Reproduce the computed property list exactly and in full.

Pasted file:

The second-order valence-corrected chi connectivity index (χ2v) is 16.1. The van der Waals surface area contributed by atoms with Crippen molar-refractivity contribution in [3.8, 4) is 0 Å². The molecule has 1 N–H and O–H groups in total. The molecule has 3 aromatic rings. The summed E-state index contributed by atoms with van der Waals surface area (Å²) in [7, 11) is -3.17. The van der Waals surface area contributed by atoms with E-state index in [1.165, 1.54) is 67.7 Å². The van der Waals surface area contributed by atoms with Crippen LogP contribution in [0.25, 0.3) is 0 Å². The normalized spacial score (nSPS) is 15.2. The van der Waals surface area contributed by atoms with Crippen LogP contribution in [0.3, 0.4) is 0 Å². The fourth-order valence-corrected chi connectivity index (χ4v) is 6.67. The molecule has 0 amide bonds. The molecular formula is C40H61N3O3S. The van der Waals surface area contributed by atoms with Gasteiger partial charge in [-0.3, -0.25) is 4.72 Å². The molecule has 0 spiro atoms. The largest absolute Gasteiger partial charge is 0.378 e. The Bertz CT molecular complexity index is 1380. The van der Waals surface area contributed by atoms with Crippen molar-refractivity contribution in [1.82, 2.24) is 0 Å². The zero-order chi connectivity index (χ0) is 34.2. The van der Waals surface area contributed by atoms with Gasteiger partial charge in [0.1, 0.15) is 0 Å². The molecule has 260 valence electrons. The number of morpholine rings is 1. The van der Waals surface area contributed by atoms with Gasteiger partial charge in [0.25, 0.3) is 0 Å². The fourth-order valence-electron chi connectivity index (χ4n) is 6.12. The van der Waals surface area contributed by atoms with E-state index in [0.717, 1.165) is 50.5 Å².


The second-order valence-corrected chi connectivity index (χ2v) is 16.1. The van der Waals surface area contributed by atoms with Crippen molar-refractivity contribution in [3.8, 4) is 0 Å². The molecule has 1 N–H and O–H groups in total. The molecule has 3 aromatic rings. The summed E-state index contributed by atoms with van der Waals surface area (Å²) in [7, 11) is -3.17. The van der Waals surface area contributed by atoms with E-state index in [1.165, 1.54) is 67.7 Å². The van der Waals surface area contributed by atoms with Crippen LogP contribution in [0.25, 0.3) is 0 Å². The normalized spacial score (nSPS) is 15.2. The van der Waals surface area contributed by atoms with Crippen LogP contribution in [0.3, 0.4) is 0 Å². The fourth-order valence-corrected chi connectivity index (χ4v) is 6.67. The molecule has 0 amide bonds. The molecular formula is C40H61N3O3S. The van der Waals surface area contributed by atoms with Gasteiger partial charge in [-0.3, -0.25) is 4.72 Å². The molecule has 0 spiro atoms. The largest absolute Gasteiger partial charge is 0.378 e. The Bertz CT molecular complexity index is 1380. The van der Waals surface area contributed by atoms with Crippen molar-refractivity contribution in [1.82, 2.24) is 0 Å². The zero-order chi connectivity index (χ0) is 34.2. The van der Waals surface area contributed by atoms with Gasteiger partial charge in [0.1, 0.15) is 0 Å². The molecule has 260 valence electrons. The number of morpholine rings is 1. The van der Waals surface area contributed by atoms with Gasteiger partial charge in [0.25, 0.3) is 0 Å². The fourth-order valence-electron chi connectivity index (χ4n) is 6.12. The van der Waals surface area contributed by atoms with E-state index in [0.717, 1.165) is 50.5 Å².